Tuesday, September 20, 2016

The Tricycle Driver

   I was raised by old school women, my mother and grandmother, who knew how to handle money.  They were thrifty to a fault.  Between their generation and mine, I developed a unique way of managing finances.

Game and Watch
From: upload.wikimedia.org
   In the 80’s, when medical attention was required, I took my children to Medical Center Manila (MCM).  When I needed medical attention, I drove to Philippine General Hospital (PGH), left my kids in the car playing with their Game and Watch while I suffered the long line for free diagnosis.  Afterwards, we spent the amount I would have spent on a private hospital in Pizza Hut.

   In the 90’s my sons had families of their own.  I took my daughter on package tours paid by credit card.  I called it “5 day millionaire-2 years poor”.  I scrimped to pay the card and make ends meet for 2 years.  Then, we’re ready to go touring again.  We went to Hong Kong, then Bangkok, Thailand, then Cebu on board Superferry.
Hong Kong

   At that time, my daughter lived in a Ladies Dorm inside University of the Philippines, Los Baños campus.  I was living in another Ladies Dorm in Makati City where I worked.  There was a tricycle lined up at the corner two blocks from the main street where I take a jeep to my office.  I skipped the tricycle ride to save money since it was only a two block walk.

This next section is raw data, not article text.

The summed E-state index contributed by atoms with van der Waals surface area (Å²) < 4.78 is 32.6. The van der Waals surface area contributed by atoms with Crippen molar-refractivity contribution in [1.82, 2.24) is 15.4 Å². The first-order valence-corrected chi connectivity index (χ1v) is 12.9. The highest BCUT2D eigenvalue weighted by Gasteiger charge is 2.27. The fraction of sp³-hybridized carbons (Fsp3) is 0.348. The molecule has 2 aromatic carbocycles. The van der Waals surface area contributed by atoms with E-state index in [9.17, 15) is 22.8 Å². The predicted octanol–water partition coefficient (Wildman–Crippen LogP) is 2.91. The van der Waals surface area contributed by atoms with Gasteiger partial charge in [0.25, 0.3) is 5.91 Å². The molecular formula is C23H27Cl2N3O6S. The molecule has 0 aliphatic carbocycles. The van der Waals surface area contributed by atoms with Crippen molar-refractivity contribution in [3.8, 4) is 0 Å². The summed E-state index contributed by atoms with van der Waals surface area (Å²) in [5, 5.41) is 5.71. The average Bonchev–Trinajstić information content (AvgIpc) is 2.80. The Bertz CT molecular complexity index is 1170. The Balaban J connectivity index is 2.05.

On a nice day, nobody noticed my choosing to walk.  However, one rainy night, I walked in the rain past the tricycle lined up as usual.  It was a clear day till it started to rain so I didn’t have an umbrella.

Tricycle line
From http://www.dutchpickle.com/
   The last tricycle driver on the line saw me walking in the rain.  He broke line to chase me.  Then he slowed when he caught up with me.

   “Mother, I’ll take you where you’re going.  You don’t have to pay,” the driver said to me.  (Mother is sometimes used to address an elderly woman of no relation.)

   “Thank you, you’re very kind but I’m almost home.  I’m fine,” I replied.

   The tricycle fare was loose change but my twisted penny-pinching made me choose to walk in the rain after working all day.  I told myself I can dry up when I get in my room.

   To this day, I remember that split second exchange and still appreciate the consideration that tricycle driver showed me.  He was working in the rain for nickel and dime, yet he offered me a free ride out of the goodness of his heart. 

See also: 
The Standbys of Makati 

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